Three Options for Recording Elluminate Events

Most LINGOs members know a lot about Eluminate and are aware that Elluminate Live sessions can be recorded and played back.   The record and playback capability enables those who missed a session to view it at their leisure and allows the creation of sessions to be delivered asynchronously.  All of the audio, video, public direct messages, polls and quizzes, whiteboard content and annotations, multimedia, as well as every shared application in the main room, is recorded and played back in perfect synchronization.

What most people don’t know is that there are three options for recording Elluminate Events:

1. Recording events to the Elluminate Virtual Conference Recording (VCR) Library:   Supervisors can choose to record their sessions and they will be stored automatically to the Elluminate Virtual Conference Recording (VCR) library.  These recordings are stored in a proprietary format known as Virtual Conference Recording (VCR.)   They are configured to play using the Elluminate Live interface and the file is streamed to users, so playback may begin when a small portion of the file is received.  These files are highly compressed and are designed to play well in low-bandwidth environments.   This option, however, has several downsides:

a.  The recordings are only accessible on-line and cannot be viewed by users without internet connections;
b.  The recordings cannot be edited and they are only available in a propietary format that requires a Java plug-in to view
c.  The recordings are resident on the Elluminate site and cannot be shared  or embedded in other content or on other pages

2. Transfer Elluminate VCR Files to the Elluminate Publish Format:   Elluminate Publish! allows users to convert Elluminate Live! recordings into formats that no longer require a web connection.  For example, using this application, you can create standalone recordings that can be sent to your learners around the world via CD-ROM, e-mail attachments or loaded as files to your intranet – no more wondering whether your user in Swaziland has the bandwidth to view your session recording off of the server.   Elluminate Publish! Allows users to create a standalone multimedia recording that preserves interactiviry or a video file in a variety of industry-standard formats: AVI, FLV, MP3, standard MP4, high definition MP4, OGG, VORBIS, Wav and WMV.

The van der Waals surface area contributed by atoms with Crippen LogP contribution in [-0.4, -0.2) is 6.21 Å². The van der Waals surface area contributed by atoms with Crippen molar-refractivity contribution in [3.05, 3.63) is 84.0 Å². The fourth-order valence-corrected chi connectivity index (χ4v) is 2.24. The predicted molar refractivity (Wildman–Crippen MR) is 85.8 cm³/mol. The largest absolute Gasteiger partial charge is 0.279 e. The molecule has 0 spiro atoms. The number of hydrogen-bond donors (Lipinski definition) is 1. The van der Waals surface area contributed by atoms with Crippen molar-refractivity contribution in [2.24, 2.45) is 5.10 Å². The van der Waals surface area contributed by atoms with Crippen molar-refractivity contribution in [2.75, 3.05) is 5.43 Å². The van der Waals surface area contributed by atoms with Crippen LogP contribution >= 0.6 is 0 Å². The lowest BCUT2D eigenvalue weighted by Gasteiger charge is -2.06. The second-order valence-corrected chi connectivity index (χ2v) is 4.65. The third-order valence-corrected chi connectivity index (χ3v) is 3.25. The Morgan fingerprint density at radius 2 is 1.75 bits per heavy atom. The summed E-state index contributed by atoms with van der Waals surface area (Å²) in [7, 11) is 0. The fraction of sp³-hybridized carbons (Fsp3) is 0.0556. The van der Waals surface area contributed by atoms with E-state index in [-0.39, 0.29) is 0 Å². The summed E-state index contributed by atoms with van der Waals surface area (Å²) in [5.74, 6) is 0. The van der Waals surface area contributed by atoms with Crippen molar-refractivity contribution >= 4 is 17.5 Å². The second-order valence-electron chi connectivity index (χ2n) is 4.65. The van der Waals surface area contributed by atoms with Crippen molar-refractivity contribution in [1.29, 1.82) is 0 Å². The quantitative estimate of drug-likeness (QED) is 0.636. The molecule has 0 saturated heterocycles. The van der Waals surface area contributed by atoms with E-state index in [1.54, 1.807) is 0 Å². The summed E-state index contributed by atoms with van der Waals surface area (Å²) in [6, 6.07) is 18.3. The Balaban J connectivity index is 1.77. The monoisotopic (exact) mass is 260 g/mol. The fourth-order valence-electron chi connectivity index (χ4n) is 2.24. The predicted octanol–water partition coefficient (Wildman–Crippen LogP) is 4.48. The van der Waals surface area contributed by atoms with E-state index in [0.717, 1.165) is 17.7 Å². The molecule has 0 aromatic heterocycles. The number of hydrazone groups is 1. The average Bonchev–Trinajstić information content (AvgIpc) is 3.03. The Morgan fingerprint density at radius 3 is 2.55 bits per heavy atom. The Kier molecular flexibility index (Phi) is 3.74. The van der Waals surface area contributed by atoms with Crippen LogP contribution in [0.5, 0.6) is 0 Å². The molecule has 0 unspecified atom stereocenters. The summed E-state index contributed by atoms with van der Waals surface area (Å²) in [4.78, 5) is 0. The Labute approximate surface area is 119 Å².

One of the many ways that the Elluminate company supports the work of LINGOs member agencies is by providing access to Elluminate Publish! licenses at the considerably reduced prices. For more information, visit the Elluminate Publish! section of the LINGOs website.

3. Transfer Elluminate VCR Files Using Camtasia:   Users can also convert their Elluminate Live recordings using the Camtasia Studio or SnagIt applications.  The Camtasia application allows users to convert the file into a format so that it can be edited, combined with other recordings and indexed into a SCORM-compliant format.  Like the Publish application, the Camtasia product can output a number of different formats, including: AVI, SWF, MWV, MOV, FLV, RM and GIF. For more information on how to use Camtasia to convert Elluminate recording files, visit the following link

Many LINGOs member agencies who would like to transfer their VCR files into other formats, but who would prefer not to complete the process in-house.  In these cases, agencies can contact LINGOs for assistance.  LINGOs provides fee for service assistance to member agencies who would like to transfer VCR files into other formats.  Contact mike(at) for details.